I'd never said anything truer. I would gladly have climbed out of my skin into his that night, because I believed that was what love meant. Hadn't I just felt us collapsing into one another, until there was no difference between us?
It would be the hardest lesson of my marriage, discovering the flaw in this thinking. I couldn't reach into every part of Ernest and he didn't want me to. He needed me to make him feel safe and backed up, yes, the same way I needed him. But he also liked that he could disappear into his work, away from me. And return when he wanted to.'(59)
'How unbelievably naive we both were that night. We clung hard to each other, making vows we couldn't keep and should never have spoken aloud. That's how love is sometimes. I already loved him more that I'd ever loved anything or anyone. I knew he needed me absolutely, and I wanted him to go on needing me forever.'(70)
'Was my happiness so completely tied to him now that I could only feel like myself when he was near? '(92)
'It gave me a sharp kind of sadness to think that no matter how much I loved him and tried to put him back together again, he might stay broken forever.'(100)
'It's one of the things war does to you. Everything you see works to replace moments and people from your life before, until you can't remember why any of it mattered. It doesn't help if you're not a soldier. The effect is the same.'(118-119)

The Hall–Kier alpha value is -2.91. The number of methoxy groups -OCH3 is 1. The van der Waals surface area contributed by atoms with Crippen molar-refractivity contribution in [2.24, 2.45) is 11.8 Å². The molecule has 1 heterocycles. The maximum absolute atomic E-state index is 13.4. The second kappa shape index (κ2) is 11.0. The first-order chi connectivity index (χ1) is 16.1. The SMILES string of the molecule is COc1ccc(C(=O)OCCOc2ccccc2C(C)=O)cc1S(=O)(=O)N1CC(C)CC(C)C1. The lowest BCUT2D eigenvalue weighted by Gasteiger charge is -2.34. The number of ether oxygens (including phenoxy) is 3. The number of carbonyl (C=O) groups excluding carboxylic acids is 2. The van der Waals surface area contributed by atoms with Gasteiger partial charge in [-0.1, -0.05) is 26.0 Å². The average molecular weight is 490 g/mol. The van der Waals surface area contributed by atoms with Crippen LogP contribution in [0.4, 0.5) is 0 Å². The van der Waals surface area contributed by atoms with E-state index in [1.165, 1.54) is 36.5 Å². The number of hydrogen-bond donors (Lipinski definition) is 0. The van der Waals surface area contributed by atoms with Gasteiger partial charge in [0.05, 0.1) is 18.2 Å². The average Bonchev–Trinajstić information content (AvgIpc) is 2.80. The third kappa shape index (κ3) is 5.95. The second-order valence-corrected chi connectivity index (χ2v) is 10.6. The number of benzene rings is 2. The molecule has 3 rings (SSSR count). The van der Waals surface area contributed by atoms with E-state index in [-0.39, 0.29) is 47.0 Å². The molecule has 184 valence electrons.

'It was shockingly unmodern -- and likely naive, too -- but I did believe any sacrifices and difficulties in our life were worth it for Ernest's career. It was why we'd come to Paris after all.'(184)
"Sometimes I wish we could rub out all of our mistakes and start fresh, from the beginning," I said, "And sometimes I think there isn't anything to us but our mistakes.'(220)
'Ernest's eyes, as he spoke, were suddenly nearly as alive as Ordonez's cape. The intensity bubbled up from a deep place in him and came into his face and his throat, and I saw the way he was connected to Ordonez and the bullfight, and to life as it was happening, and I knew that I could hate him all I wanted for the way he was hurting me, but I couldn't ever stop loving him, absolutely, for what he was.'(221)
'The very rich only admire themselves.'(250)
'... love is love. It makes you do terribly stupid things.'(263)
'He didn't know how love managed to be a garden one moment and war the next. He was at war now, his loyalty tested at every turn. And the way it had been, the aching and delirious happiness of being newly in love, had passed out of his reach until he wasn't certain he'd ever had it. Now, there were only lies and compromises.'(276)
'You make your life with someone and you love that person and you think it's enough. But it's never enough, is it?'(291)
'Ernest once told me that the word paradise was a Persian word that meant "walled garden." I knew then that he understood how necessary the promises we made to each other were to our happiness. You couldn't have real freedom unless you knew where the walls were and tended them. We could lean on the walls because they existed; they existed because we leaned on them.'(296)
'People belong to each other only as long as they both believe.'(297)
'Can you love someone too much?'(312)
a Ballantine Books Hardcover Edition
Check out Melissa @ the Avid Reader's Musing's thoughts on this book HERE.